Council will appropriate funding for reval

Project will assign new assessments to Marlboro properties


The Marlboro Township Council has introduced an ordinance to authorize a special emergency appropriation of funds that will be used to pay a firm to conduct a revaluation of all properties in Marlboro.

The ordinance is expected to have a public hearing, second reading and vote for adoption at the council’s Feb. 21 meeting.

The revaluation of every property in Marlboro was ordered to be undertaken by the Monmouth County Board of Taxation in 2004, but has never occurred. The previous revaluation of the township was conducted in 1992.

The revaluation will result in every property being assessed at its current market value. The assessment of each parcel is used to determine the amount of taxes each property owner pays in municipal taxes, Marlboro school taxes, Freehold Regional High School District school taxes, Monmouth County taxes and other assessments.

Funding for the revaluation has not been established in Marlboro’s current budget, according to the ordinance. The estimate for the work is $1 million. The ordinance states that local budget law provides that a municipality may adopt such an ordinance authorizing special emergency appropriations for carrying out a complete revaluation. Councilman Frank LaRocca requested that the council members be provided with the proposal for the revaluation so they will be able to verify that $1 million is correct.

“I tend to think, just from general knowledge, that this is probably the right number, but I still want to see it before I vote,” LaRocca said.

Business Administrator Alayne Shepler said she would provide the paperwork to council. A bid for the revaluation work has not been awarded yet.

As a result of the revaluation, some property owners will see their total property tax bill increase, some property owners will see their total property tax bill decrease, and some property owners will pay about the same amount they are presently paying.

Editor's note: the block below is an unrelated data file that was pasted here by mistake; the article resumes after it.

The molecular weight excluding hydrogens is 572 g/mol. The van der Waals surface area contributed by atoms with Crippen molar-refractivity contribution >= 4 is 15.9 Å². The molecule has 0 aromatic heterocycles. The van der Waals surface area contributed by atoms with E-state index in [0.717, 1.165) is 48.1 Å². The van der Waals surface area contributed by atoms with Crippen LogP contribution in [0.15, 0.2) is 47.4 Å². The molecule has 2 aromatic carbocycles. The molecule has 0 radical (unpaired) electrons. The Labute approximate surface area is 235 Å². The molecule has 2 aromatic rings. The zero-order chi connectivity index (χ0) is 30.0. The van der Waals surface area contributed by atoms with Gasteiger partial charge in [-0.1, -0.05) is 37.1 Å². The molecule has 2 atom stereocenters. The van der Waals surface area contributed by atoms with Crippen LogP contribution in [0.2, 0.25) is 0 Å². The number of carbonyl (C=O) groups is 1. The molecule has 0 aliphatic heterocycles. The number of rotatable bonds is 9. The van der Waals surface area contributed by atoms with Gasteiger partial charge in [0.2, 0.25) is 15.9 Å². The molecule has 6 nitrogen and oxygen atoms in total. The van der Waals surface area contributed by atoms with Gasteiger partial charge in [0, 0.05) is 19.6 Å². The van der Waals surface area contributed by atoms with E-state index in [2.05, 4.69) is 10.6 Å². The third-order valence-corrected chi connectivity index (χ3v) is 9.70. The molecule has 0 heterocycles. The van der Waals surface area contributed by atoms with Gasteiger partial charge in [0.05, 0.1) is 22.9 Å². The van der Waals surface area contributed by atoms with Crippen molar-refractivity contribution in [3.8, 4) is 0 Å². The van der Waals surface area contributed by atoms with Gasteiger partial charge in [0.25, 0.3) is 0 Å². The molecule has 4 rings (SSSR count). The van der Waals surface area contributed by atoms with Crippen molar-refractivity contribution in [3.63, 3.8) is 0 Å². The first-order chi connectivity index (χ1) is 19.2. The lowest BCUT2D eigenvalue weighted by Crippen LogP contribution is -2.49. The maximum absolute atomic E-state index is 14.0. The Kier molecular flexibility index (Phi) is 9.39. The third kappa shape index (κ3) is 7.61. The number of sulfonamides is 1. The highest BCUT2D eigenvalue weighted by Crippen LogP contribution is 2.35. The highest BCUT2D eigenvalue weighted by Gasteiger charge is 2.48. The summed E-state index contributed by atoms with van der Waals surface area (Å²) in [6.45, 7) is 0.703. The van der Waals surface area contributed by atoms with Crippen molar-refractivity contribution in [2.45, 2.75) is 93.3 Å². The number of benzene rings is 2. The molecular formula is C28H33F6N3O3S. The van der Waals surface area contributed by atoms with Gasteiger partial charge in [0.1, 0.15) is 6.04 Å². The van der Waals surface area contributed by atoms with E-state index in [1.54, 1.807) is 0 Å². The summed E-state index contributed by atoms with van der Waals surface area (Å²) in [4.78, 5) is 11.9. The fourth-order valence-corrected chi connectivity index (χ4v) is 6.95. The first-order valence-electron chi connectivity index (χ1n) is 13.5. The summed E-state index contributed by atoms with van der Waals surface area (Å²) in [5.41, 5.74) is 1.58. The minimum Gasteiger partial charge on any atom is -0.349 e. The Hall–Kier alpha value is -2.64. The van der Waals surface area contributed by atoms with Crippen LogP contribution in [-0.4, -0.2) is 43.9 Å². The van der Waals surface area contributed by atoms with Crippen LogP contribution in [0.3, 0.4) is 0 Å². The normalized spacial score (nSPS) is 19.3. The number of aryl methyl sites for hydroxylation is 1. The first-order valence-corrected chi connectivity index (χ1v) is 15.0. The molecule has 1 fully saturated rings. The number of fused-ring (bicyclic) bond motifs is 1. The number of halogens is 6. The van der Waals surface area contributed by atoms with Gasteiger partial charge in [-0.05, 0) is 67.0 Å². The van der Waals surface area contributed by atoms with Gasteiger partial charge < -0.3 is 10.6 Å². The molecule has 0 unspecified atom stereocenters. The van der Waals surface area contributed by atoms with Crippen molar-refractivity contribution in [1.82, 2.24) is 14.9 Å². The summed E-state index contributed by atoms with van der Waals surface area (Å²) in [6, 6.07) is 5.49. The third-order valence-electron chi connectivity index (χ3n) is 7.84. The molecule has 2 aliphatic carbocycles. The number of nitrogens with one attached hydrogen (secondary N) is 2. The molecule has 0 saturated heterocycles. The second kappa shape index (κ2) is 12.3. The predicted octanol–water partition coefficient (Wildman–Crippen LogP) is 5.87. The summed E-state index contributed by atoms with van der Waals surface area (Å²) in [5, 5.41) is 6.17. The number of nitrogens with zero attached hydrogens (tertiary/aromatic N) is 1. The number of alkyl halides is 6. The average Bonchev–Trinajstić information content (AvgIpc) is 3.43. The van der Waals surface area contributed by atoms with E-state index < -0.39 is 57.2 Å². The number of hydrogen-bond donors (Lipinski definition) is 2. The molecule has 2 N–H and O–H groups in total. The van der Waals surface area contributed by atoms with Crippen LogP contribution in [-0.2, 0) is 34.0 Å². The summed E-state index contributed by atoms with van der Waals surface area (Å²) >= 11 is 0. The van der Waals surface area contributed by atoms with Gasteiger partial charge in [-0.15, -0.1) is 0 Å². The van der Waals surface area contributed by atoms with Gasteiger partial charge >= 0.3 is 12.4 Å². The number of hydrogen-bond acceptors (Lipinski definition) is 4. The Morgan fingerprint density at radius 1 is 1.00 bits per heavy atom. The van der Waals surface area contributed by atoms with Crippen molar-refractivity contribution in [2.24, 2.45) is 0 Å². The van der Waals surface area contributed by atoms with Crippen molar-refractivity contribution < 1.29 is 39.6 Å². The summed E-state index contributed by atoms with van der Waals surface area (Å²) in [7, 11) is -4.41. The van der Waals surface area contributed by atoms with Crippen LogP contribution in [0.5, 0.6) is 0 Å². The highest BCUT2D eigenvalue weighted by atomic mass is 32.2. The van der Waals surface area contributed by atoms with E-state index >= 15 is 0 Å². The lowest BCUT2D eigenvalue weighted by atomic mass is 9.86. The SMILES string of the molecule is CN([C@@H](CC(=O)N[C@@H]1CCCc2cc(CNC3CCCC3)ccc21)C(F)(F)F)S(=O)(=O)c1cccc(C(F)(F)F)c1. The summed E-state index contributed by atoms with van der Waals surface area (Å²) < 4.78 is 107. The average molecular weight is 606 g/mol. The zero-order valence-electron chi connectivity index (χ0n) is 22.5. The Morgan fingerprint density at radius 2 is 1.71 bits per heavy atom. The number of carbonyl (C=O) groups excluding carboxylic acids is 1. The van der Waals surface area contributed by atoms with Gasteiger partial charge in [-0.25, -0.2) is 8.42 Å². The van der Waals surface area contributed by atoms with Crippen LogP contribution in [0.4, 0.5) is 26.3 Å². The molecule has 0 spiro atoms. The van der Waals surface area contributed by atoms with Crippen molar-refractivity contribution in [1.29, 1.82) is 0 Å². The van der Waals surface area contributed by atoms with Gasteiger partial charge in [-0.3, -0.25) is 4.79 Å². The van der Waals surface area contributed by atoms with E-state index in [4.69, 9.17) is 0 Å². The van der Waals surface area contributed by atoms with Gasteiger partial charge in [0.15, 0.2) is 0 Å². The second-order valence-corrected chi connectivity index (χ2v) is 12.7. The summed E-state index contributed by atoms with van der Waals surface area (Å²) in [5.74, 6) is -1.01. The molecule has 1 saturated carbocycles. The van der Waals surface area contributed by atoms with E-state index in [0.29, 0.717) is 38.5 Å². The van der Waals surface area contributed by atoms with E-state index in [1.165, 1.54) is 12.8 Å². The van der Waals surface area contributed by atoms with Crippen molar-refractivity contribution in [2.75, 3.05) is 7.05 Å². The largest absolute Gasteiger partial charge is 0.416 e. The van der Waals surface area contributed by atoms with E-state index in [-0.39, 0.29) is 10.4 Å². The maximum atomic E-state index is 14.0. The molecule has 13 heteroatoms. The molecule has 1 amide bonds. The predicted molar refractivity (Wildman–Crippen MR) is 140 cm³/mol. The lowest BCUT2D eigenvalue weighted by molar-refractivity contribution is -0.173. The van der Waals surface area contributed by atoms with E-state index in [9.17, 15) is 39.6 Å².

Mayor Jonathan Hornik noted that the revaluation is a court order and said the township must address the issue. Most of the other municipalities in western Monmouth County have undergone a revaluation within the past few years or are presently undergoing a revaluation.

There were some concerns expressed about the current real estate market and how that will affect the revaluation.

Chief Financial OfficerAl Steinberg and TownshipAttorney JonathanWilliams suggested that the ordinance to pay for the revaluation be introduced that evening and said the matters concerning the real estate market could be looked into before its adoption.

The council then voted to introduce the revaluation funding ordinance.

In other business, Marlboro can now have three deputy mayors after the council adopted an amended ordinance. This third deputymayorwill serve as a designee for occasions when the mayor cannot be present. Marlboro already has two deputy mayors, Larry Rosen and Huimin Shen. None of the deputy mayor positions is paid.

And, an ordinancewas introducedwhich would, if adopted, amend the regulations that govern Marlboro’s municipal access cable television channel 77 and permit the station to broadcast regular or special public meetings of the Township Council. The ordinance is expected to have a public hearing, second reading and a vote on Feb. 21.

A resolution was also passed to appoint attorney Harry Haushalter as the special tax appeal counsel for Marlboro. Haushalter will be compensated at an hourly rate of $135 for legal services and $80 for paralegal services. There are funds available for this purpose in the 2008 municipal budget, according to the resolution.